Kishtwar High Altitude National Park


  • Recently, four snow leopards (Panthera uncia) on camera in Kishtwar High Altitude National Park of the Union territory (UT) of Jammu and Kashmir’s Chenab Valley region.

About Kishtwar High Altitude National Park

  • This is a significant development for snow leopard conservation in India, home to two per cent of the global range of the snow leopard. The least well-known large felid is an apex predator and flagship species of High Mountain Asia.

    Kishtwar High Altitude National Park
    iStock photo for representation
  • India is home to 718 snow leopards, most of whom live in areas that are not under legal protection, according to findings released by the Centre in January this year.
  • The 2,191 sq km Kishtwar High Altitude National Park covers an altitude range of 1,800-6,000 metres (m) above the Chenab river and below the Nagin Sheer glacier.
  • The Park is located in the Kishtwar district of Jammu and Kashmir. Kishtwar, along with Doda and Ramban, forms the Chenab Valley region of the UT.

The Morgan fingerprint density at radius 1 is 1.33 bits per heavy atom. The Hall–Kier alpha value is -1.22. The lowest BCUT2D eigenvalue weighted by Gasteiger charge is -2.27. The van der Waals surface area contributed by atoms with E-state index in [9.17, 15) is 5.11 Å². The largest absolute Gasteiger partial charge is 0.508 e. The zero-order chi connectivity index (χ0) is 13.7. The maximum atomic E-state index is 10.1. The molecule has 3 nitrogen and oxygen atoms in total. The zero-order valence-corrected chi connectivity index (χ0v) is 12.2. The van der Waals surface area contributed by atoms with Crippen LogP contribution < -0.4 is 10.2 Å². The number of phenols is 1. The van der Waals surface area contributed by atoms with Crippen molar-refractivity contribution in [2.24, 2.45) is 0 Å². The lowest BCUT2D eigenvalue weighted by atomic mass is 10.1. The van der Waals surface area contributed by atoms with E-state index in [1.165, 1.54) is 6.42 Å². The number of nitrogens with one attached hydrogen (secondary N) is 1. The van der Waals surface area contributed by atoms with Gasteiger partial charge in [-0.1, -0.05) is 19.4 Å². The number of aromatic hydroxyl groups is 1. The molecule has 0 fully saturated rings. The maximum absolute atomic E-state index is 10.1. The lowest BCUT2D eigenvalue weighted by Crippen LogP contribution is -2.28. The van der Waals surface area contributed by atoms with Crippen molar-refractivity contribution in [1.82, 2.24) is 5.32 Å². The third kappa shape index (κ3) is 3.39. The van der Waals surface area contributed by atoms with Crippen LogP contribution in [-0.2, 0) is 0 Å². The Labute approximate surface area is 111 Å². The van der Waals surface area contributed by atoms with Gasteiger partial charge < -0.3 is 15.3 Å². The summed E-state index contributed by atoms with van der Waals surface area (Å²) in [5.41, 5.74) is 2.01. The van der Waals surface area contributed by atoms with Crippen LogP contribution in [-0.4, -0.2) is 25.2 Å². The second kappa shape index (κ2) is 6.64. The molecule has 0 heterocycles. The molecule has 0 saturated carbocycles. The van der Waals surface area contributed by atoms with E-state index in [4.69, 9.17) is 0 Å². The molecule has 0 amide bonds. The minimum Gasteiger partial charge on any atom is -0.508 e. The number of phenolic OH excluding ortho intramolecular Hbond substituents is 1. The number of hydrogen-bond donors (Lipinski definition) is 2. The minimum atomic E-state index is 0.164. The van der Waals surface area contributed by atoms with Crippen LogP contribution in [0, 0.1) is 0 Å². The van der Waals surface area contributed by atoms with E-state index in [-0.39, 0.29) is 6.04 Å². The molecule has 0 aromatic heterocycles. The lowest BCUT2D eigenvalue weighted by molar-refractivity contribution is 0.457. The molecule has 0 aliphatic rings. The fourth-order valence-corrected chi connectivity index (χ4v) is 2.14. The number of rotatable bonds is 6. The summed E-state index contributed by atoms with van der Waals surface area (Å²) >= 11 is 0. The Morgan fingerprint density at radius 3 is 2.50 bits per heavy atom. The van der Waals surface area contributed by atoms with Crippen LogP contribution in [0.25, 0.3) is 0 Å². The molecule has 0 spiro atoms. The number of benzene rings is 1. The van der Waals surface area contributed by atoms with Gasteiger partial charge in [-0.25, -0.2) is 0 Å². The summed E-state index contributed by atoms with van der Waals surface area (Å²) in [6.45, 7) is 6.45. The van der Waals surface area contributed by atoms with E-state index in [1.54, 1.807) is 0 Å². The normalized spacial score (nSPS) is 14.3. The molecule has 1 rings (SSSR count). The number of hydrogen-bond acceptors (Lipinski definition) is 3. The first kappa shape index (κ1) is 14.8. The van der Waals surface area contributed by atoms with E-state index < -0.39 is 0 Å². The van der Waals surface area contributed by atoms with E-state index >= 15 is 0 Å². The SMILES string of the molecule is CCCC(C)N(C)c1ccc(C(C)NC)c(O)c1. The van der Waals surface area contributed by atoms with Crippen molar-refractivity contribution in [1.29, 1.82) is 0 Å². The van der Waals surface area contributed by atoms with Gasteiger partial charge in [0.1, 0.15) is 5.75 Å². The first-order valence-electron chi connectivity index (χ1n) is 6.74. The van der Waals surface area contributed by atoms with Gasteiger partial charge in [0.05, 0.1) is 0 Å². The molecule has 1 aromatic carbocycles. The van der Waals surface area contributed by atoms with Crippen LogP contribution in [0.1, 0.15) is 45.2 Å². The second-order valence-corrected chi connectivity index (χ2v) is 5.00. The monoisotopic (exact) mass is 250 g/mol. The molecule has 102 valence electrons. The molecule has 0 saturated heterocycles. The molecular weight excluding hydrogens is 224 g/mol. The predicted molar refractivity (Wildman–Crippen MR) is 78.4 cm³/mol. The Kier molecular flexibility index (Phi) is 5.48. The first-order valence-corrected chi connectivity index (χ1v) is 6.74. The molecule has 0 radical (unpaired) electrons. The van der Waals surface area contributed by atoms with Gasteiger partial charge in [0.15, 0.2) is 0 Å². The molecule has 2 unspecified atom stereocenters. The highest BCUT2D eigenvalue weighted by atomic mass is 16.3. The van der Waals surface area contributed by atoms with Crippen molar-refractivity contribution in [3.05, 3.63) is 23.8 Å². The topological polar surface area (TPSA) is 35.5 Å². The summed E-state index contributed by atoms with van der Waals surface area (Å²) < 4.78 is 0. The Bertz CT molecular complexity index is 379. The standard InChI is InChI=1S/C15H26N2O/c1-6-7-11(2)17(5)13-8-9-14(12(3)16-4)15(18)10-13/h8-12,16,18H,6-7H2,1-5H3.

• Besides the snow leopard, it is also home to Siberian ibex (Capra sibirica), Himalayan musk deer (Moschus leucogaster) and wolves.
  • The northern, north-eastern, eastern and south-eastern parts of the Park are covered by glaciers and inaccessible.
  • The Park is home to potential snow leopard prey like long-tailed marmot (Marmota caudate) and pika (Ochotona) as well as carnivores like Himalayan brown bear (Ursus arctos), Asian black bear (Ursus thibetanus), red fox (Vulpes vulpes), leopard cat (Prionailurus bengalensis), yellow-throated marten (Martes flavigula) and mountain weasel (Mustela altaica).
  • the Park is potential snow leopard habitat. I
  • t connects three Himalayan landscapes: the greater Himalayas of Jammu and Kashmir, the trans-Himalayas of Ladakh (through Zanskar) and the lesser Himalayas of Himachal Pradesh.
  • The Park is strategically located and its high passes connect snow leopard populations in the Himalayan and trans-Himalayan regions to the global snow leopard range.
  • This is important as the Park thus acts as a corridor and enables gene flow, vital for healthy populations.

Source: DTE

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